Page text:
Independent investigations into institutional child abuse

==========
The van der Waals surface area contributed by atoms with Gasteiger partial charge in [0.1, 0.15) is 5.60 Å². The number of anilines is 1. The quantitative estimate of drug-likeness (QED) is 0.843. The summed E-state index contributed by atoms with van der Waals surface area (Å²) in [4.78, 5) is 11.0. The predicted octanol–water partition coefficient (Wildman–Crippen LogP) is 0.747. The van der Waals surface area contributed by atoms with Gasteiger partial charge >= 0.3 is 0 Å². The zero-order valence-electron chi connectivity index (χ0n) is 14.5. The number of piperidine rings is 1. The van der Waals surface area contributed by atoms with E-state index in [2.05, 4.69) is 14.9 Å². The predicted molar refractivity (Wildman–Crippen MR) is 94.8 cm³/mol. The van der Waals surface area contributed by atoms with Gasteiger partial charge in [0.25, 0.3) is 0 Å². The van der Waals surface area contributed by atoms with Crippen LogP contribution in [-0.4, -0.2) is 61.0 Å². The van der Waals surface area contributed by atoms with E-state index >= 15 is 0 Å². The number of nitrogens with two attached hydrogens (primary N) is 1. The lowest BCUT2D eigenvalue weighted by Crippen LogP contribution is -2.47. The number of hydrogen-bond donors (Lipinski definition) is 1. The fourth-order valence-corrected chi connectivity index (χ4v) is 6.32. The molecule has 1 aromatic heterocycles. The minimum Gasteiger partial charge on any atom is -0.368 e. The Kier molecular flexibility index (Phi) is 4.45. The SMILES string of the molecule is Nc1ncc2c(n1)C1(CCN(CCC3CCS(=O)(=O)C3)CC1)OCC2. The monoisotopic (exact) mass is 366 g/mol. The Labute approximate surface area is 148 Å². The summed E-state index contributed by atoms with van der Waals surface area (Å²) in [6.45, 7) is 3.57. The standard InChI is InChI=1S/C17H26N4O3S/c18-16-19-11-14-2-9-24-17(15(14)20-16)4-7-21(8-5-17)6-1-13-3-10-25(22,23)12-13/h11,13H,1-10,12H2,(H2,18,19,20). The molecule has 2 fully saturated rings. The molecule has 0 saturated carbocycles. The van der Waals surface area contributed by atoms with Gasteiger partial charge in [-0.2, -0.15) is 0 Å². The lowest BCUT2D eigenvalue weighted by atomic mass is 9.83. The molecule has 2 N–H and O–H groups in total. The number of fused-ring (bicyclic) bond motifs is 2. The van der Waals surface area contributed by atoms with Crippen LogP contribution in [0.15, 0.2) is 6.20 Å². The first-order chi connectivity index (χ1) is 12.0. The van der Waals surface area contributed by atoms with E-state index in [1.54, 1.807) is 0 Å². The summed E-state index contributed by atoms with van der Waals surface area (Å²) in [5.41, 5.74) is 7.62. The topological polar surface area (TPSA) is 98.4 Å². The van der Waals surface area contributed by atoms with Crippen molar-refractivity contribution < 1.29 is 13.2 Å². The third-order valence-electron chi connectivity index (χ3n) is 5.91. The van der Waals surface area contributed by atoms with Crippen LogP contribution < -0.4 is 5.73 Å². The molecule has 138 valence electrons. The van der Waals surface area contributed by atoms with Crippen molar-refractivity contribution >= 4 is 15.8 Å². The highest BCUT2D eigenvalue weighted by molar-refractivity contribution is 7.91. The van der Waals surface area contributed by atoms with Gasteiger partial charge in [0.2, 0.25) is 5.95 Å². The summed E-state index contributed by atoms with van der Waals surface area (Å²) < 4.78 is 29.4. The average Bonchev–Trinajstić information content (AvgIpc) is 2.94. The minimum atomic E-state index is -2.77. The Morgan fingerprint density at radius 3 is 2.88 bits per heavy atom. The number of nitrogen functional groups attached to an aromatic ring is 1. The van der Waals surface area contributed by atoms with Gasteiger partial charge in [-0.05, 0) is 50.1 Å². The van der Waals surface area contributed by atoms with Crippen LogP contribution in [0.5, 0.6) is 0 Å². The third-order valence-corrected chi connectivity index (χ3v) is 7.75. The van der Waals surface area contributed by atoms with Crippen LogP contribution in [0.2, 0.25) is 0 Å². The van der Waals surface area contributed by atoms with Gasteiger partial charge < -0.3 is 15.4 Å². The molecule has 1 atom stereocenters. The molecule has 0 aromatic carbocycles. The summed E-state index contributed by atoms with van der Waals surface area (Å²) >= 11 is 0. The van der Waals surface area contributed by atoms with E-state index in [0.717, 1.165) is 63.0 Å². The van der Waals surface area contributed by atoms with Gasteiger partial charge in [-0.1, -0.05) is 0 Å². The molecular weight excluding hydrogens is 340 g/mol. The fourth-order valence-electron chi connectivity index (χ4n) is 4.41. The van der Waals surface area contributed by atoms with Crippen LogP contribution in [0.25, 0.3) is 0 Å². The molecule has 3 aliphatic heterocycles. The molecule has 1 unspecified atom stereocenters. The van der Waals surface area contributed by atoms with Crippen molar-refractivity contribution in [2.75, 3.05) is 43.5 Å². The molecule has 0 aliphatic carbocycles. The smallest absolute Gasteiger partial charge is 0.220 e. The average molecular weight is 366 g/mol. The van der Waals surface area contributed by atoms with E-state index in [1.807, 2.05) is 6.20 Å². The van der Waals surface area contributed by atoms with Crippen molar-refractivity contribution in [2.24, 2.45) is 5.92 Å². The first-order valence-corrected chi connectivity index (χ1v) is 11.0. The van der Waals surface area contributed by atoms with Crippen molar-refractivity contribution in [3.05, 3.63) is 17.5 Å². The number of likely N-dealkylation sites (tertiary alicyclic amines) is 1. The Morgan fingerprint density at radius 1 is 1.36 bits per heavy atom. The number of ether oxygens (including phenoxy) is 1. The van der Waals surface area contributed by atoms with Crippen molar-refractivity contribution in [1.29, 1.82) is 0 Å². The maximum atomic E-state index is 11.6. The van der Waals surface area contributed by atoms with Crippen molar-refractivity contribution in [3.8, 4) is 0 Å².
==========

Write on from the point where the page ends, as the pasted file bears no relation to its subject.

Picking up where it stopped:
This chapter is based primarily upon recent research findings relating to child protection investigations into allegations of institutional abuse undertaken by the National Society for the Prevention of Cruelty to Children (NSPCC). Initially, it explores the lack of UK empirical evidence relating to institutional child abuse and the subsequent dependence on inquiry reports. Some implications of this reliance in relation to how institutional abuse has been both conceptualised and responded to are addressed. The North American experience and research evidence are drawn upon to illustrate the primary differences between investigating institutional abuse allegations and suspected familial abuse. Findings from the current research concerning the nature and dynamics of the institutional abuse allegations investigated are introduced. Following this, four main areas, perceived by investigators as having the most impact on the investigatory process, are explored. Finally, a number of procedural considerations derived from the research are presented.